We're not as divided as people think.
A Gallup poll released November 30 found that president-elect Joe Biden's approval rating has improved six points since the election (55%), compared to President Trump, whose favorability has dropped three percentage points to 42%.
One of the major reasons for Biden's 13% lead in favorability over the outgoing president is his popularity among independent voters where he leads Trump 55% to 36%.
Should Biden's ratings hold through his inauguration it would mark a big change over the previous presidential election in 2016 when Trump took office with a 45% approval rating.
Biden's popularity with a majority of American voters could signal a return to political normalcy after the chaotic Trump era. When Trump took office, his low approval rating was uncharacteristic of an incoming president.
However, it mirrored the low favorability ratings he took into the election that were offset by Democratic challenger Hillary Clinton who was in a similar position.
Americans tend to have favorable opinions of newly-elected presidents. It's an indication that the heated partisan rancor of the election cycle has cooled and that many Americans who didn't vote for the president-elect are willing to give them a shot.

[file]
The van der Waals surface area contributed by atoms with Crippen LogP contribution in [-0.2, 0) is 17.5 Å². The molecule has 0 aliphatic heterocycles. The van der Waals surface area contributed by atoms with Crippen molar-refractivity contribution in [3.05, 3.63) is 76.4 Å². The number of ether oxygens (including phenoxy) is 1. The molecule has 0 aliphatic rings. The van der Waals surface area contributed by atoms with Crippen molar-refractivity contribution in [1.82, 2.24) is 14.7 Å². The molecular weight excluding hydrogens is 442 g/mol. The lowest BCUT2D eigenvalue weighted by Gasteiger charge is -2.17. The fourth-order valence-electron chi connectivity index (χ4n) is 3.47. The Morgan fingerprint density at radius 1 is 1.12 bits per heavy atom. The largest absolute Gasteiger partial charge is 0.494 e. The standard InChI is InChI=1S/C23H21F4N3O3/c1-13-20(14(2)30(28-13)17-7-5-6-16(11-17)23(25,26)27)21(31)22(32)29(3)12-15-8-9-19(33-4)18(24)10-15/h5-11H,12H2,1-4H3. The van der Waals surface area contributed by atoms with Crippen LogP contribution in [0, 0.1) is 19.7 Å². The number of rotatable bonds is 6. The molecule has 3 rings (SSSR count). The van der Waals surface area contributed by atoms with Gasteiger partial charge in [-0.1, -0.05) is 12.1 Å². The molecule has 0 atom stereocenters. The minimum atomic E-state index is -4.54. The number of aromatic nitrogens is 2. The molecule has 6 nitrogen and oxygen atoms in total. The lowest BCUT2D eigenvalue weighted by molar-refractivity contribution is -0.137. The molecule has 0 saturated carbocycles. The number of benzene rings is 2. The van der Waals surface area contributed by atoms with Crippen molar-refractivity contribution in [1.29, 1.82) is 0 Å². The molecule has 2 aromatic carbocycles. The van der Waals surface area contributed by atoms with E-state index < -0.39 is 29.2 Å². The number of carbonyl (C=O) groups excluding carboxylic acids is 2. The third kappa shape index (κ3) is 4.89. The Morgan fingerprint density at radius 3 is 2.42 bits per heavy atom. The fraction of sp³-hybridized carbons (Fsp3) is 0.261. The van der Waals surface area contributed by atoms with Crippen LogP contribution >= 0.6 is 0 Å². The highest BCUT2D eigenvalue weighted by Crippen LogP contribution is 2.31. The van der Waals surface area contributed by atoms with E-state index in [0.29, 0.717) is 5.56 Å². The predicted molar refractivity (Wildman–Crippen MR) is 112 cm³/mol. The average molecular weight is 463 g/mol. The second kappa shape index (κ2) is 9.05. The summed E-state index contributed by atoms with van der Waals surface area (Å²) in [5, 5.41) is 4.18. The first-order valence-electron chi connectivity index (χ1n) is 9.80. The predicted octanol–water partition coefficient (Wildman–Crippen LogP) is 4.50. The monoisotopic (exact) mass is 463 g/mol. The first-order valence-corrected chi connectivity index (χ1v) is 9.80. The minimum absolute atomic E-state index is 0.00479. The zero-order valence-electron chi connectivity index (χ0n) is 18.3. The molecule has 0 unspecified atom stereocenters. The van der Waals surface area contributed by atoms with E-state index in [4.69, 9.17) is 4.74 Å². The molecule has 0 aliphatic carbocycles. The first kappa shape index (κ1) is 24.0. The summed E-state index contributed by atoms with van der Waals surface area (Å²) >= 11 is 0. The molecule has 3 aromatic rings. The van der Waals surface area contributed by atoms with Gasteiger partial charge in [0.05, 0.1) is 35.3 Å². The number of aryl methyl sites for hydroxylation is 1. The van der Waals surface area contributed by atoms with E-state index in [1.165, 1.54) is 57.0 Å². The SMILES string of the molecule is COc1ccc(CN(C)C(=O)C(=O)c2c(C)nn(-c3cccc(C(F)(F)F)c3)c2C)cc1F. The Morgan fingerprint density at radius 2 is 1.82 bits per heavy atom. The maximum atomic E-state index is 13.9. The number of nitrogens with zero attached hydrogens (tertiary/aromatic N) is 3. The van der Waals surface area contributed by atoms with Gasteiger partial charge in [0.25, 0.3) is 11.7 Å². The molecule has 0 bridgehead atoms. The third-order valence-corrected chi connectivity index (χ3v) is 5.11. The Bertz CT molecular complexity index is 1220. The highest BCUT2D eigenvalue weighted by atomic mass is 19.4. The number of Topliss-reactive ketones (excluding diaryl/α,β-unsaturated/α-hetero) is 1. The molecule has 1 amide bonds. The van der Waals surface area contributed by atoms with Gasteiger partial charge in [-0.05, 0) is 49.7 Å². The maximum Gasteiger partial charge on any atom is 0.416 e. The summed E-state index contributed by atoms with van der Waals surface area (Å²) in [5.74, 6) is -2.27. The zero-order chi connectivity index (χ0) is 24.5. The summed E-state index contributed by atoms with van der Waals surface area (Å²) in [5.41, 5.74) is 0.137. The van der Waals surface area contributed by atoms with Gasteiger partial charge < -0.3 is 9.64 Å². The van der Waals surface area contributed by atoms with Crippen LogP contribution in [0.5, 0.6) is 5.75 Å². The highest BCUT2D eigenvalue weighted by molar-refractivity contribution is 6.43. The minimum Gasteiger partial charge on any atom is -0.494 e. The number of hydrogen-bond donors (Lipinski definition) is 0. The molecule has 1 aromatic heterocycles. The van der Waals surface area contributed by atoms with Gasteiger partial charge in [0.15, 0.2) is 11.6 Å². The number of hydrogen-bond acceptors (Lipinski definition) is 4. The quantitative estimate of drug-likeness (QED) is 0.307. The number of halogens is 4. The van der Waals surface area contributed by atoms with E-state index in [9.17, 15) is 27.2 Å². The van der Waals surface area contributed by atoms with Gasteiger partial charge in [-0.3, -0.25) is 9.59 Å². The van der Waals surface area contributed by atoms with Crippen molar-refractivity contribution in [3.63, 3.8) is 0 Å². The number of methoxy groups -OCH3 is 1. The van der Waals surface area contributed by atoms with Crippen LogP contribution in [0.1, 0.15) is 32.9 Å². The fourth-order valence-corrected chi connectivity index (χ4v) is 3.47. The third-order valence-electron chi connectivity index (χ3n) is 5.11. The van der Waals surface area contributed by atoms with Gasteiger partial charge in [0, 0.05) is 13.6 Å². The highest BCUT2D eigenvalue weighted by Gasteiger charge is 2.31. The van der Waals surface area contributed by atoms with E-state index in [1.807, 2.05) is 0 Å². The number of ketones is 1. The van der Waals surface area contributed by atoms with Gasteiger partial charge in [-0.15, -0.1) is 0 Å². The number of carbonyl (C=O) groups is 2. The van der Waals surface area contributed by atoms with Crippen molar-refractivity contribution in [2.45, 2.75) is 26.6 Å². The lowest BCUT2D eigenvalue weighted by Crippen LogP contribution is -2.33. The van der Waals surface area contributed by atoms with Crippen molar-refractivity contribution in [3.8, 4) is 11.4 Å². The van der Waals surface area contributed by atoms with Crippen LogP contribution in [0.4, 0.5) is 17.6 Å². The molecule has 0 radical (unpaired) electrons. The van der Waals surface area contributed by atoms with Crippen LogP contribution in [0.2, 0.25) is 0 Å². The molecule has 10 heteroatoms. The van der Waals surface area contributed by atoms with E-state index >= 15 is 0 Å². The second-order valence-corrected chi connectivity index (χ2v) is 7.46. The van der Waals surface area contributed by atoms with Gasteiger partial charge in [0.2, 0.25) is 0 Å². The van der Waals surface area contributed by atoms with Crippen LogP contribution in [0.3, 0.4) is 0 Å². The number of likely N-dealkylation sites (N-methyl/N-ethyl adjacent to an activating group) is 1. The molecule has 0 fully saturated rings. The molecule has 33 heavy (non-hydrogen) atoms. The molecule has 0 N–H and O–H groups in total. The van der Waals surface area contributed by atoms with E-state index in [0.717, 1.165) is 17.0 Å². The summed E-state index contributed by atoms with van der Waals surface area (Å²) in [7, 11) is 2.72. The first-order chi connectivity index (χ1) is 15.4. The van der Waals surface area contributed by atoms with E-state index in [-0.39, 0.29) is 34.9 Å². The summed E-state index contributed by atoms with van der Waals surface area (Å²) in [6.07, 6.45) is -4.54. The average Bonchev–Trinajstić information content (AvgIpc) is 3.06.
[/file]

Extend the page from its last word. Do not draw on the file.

The fact that they seem to be rallying around Joe Biden shows that the country may be able to regress to the mean after Trump's war on American institutions left many feeling the country wouldn't bounce back. It also shows that Joe Biden's attempt to present himself as a president "for all Americans" seems to have resonated with some.
When Barack Obama took office in 2009 he had a 67% approval rating. Bill Clinton, who only won 43% of the popular vote, took office with a 58% approval rating, and George W. Bush, who went through an arduous Supreme Court battle to win in 2000, assumed office with a 57% rating.
George H.W. Bush and Ronald Reagan both took office with 51% approval ratings and Jimmy Carter carried a 66% rating into his inauguration.
The fact that Americans feel positive about Joe Biden as he assumes office shouldn't be too shocking due to his general popularity as a political figure. Three weeks before the election Biden had a net favorability of plus one (43% to 42%), whereas Trump had a -11, (42% positive and 53% negative).
At the same point in 2016, Hillary Clinton was at -10.
Gallup has been tracking the approval ratings of the U.S. presidents since Harry S. Truman took office in 1945 and Trump is the only president to never pass the 50% threshold in approval.
Trump hit 49% in both March and May of 2020, but then had a deep slide as Americans began to believe that he wasn't taking the COVID-19 pandemic seriously. Trump's lowest approval rating of 34% came in 2017 after his disastrous response to the "Unite the Right" rally in which he claimed there were good people "on both sides" of an alt-right rally.
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